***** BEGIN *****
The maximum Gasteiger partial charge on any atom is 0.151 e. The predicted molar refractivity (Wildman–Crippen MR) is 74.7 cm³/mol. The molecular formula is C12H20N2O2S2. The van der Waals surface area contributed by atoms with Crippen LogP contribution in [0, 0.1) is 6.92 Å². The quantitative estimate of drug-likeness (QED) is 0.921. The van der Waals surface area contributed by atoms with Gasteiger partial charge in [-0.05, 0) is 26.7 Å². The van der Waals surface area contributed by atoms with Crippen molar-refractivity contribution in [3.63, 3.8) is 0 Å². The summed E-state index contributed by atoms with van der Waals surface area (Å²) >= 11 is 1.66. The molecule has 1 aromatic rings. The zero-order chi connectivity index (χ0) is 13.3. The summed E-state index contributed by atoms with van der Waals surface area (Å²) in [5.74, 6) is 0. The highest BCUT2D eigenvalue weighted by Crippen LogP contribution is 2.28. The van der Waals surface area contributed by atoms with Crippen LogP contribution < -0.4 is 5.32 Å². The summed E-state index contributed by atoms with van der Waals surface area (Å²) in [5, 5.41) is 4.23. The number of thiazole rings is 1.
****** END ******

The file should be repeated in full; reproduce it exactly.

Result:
The maximum Gasteiger partial charge on any atom is 0.151 e. The predicted molar refractivity (Wildman–Crippen MR) is 74.7 cm³/mol. The molecular formula is C12H20N2O2S2. The van der Waals surface area contributed by atoms with Crippen LogP contribution in [0, 0.1) is 6.92 Å². The quantitative estimate of drug-likeness (QED) is 0.921. The van der Waals surface area contributed by atoms with Gasteiger partial charge in [-0.05, 0) is 26.7 Å². The van der Waals surface area contributed by atoms with Crippen molar-refractivity contribution in [3.63, 3.8) is 0 Å². The summed E-state index contributed by atoms with van der Waals surface area (Å²) >= 11 is 1.66. The molecule has 1 aromatic rings. The zero-order chi connectivity index (χ0) is 13.3. The summed E-state index contributed by atoms with van der Waals surface area (Å²) in [5.74, 6) is 0. The highest BCUT2D eigenvalue weighted by Crippen LogP contribution is 2.28. The van der Waals surface area contributed by atoms with Crippen LogP contribution < -0.4 is 5.32 Å². The summed E-state index contributed by atoms with van der Waals surface area (Å²) in [5, 5.41) is 4.23. The number of thiazole rings is 1.